Community Gardening

One of our recommended books, Darnell Rock Reporting, brings up the idea of a community garden as a way to help the homeless in the community.  By providing a public space for communal food growth, those in poverty or those living on the street can contribute to a positive part of the community as well as grow their own food.

I had never heard of this before, but I quickly became a little obsessed with the idea.  The American Community Garden Association is a great resource for all-you-can-want info on current community gardens near you, best practices and products for you garden, and tips on starting a community garden in your area.

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Author: alliboyer

I am a graduate student at San Jose State University working on my MLIS degree. I'm an avid knitter, crocheter, and all-around crafter. I enjoying hiking and generally being outdoors. My cat and I spend the rest of my free time bonding over jigsaw puzzles.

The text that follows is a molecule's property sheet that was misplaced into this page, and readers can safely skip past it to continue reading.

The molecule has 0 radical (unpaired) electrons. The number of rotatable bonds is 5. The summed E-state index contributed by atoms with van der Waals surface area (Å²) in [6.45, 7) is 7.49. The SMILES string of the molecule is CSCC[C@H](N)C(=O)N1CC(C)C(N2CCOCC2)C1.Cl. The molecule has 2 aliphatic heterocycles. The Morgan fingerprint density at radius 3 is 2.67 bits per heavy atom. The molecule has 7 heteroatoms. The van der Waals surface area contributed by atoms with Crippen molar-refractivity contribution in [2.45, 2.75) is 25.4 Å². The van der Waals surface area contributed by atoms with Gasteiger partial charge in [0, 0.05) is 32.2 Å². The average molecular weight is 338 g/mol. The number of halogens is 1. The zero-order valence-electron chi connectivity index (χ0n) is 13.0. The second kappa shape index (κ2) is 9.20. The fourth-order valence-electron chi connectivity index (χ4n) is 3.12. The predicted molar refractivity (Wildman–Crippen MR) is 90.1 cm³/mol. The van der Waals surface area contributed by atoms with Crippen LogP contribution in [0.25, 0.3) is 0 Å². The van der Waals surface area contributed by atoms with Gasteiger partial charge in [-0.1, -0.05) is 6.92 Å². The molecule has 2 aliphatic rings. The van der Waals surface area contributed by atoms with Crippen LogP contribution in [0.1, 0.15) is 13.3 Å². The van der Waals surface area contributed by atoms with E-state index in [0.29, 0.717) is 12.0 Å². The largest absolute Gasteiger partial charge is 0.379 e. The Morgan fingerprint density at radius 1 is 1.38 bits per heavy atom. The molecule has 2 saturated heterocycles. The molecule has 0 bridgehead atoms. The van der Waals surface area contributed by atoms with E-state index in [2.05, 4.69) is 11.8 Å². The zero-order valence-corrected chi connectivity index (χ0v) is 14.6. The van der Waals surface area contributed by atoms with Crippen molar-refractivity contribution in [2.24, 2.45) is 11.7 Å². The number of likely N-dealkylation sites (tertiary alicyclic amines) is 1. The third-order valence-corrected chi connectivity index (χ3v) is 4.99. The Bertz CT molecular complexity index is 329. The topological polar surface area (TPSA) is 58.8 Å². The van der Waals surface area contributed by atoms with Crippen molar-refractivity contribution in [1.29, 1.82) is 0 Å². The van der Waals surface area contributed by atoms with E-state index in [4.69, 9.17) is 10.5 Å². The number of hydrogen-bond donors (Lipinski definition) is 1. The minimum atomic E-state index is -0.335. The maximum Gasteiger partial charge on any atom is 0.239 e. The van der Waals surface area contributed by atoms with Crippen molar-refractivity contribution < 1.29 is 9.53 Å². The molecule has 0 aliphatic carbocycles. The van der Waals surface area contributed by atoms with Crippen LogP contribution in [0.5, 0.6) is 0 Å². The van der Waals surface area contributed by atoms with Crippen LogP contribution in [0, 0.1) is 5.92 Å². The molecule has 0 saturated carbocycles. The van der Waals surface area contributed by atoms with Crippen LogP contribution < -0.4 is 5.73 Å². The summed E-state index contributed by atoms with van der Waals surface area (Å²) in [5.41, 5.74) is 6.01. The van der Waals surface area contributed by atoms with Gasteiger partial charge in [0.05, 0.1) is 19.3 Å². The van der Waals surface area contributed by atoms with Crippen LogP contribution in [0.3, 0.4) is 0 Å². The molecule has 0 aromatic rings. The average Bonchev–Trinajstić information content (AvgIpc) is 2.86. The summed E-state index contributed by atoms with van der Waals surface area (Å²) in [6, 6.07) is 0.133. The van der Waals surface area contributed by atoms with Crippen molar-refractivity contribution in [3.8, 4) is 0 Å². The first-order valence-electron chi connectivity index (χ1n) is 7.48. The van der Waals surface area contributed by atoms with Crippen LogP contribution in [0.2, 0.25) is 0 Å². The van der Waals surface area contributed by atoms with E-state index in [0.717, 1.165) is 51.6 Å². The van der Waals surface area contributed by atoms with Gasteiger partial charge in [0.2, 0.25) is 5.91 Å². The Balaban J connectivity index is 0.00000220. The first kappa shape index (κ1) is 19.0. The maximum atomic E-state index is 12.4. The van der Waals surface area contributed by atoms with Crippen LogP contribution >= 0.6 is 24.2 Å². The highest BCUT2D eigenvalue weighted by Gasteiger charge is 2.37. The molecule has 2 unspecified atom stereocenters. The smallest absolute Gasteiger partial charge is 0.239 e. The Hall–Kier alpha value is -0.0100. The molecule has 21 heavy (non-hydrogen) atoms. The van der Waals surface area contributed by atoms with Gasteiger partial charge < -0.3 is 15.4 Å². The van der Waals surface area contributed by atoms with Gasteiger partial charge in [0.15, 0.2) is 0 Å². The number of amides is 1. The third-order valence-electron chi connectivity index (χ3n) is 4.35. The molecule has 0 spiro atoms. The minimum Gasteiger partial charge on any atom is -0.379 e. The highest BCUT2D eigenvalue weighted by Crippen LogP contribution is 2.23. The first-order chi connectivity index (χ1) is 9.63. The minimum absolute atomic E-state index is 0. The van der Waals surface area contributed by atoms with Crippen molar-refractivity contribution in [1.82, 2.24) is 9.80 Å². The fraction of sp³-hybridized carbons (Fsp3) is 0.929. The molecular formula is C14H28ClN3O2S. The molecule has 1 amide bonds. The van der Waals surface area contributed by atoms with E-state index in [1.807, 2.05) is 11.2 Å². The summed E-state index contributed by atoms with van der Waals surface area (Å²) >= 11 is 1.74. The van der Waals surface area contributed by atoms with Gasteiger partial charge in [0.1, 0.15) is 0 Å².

4 thoughts on “Community Gardening”

  1. I love this idea, and in fact used to toy with the idea of planting fruit trees and vegetable gardens in city parks and along city streets. Did you catch my post abour community action to combat the effects of poverty? Ron Finley used the parking in front of his house in LA to start a guerilla gardening campaign to combat food insecurity in his neighborhood. Here’s an article about it: http://www.nytimes.com/2013/05/05/fashion/urban-gardening-an-appleseed-with-attitude.html?_r=0
    Here are a couple other articles that you might find interesting on the same topic:
    http://www.takepart.com/article/2014/07/09/public-fruit-trees
    http://www.citylab.com/commute/2012/10/imagine-walking-down-corner-pick-your-own-apple/3500/

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    1. I did read that post (I think I commented on it?). I swear, as soon as I found out community gardening was a thing it seemed to pop up everywhere in my life. I aslo found out one of the churches downtown where I live has a similar set up, where anyone can grow and harvest, but it is mostly cared for by the members of the church. I’ve read the New York Times article already, but I’ll be checking out those other links!

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      1. There are libraries that have created community gardens too. Big cities have been big on roof top gardening, and of course anywhere the growing seasons are long you’ll find tons of community gardens. Yes, I’m really big on community gardens, and love it when I discover them just around the corner!

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